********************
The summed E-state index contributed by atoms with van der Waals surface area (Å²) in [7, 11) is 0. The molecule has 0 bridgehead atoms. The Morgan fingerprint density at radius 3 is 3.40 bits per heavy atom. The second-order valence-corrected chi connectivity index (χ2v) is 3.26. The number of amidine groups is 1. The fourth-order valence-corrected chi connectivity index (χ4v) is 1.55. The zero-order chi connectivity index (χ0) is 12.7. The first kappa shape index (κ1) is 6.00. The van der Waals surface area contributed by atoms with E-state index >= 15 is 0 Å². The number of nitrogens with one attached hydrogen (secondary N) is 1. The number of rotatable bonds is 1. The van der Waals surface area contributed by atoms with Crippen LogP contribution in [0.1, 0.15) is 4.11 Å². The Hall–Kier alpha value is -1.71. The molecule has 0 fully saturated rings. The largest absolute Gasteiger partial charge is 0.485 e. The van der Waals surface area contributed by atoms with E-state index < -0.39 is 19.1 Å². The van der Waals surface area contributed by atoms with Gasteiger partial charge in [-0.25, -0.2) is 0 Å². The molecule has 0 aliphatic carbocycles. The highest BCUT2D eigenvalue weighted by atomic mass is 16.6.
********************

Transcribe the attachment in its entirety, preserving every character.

The summed E-state index contributed by atoms with van der Waals surface area (Å²) in [7, 11) is 0. The molecule has 0 bridgehead atoms. The Morgan fingerprint density at radius 3 is 3.40 bits per heavy atom. The second-order valence-corrected chi connectivity index (χ2v) is 3.26. The number of amidine groups is 1. The fourth-order valence-corrected chi connectivity index (χ4v) is 1.55. The zero-order chi connectivity index (χ0) is 12.7. The first kappa shape index (κ1) is 6.00. The van der Waals surface area contributed by atoms with E-state index >= 15 is 0 Å². The number of nitrogens with one attached hydrogen (secondary N) is 1. The number of rotatable bonds is 1. The van der Waals surface area contributed by atoms with Crippen LogP contribution in [0.1, 0.15) is 4.11 Å². The Hall–Kier alpha value is -1.71. The molecule has 0 fully saturated rings. The largest absolute Gasteiger partial charge is 0.485 e. The van der Waals surface area contributed by atoms with E-state index < -0.39 is 19.1 Å². The van der Waals surface area contributed by atoms with Gasteiger partial charge in [-0.25, -0.2) is 0 Å². The molecule has 0 aliphatic carbocycles. The highest BCUT2D eigenvalue weighted by atomic mass is 16.6.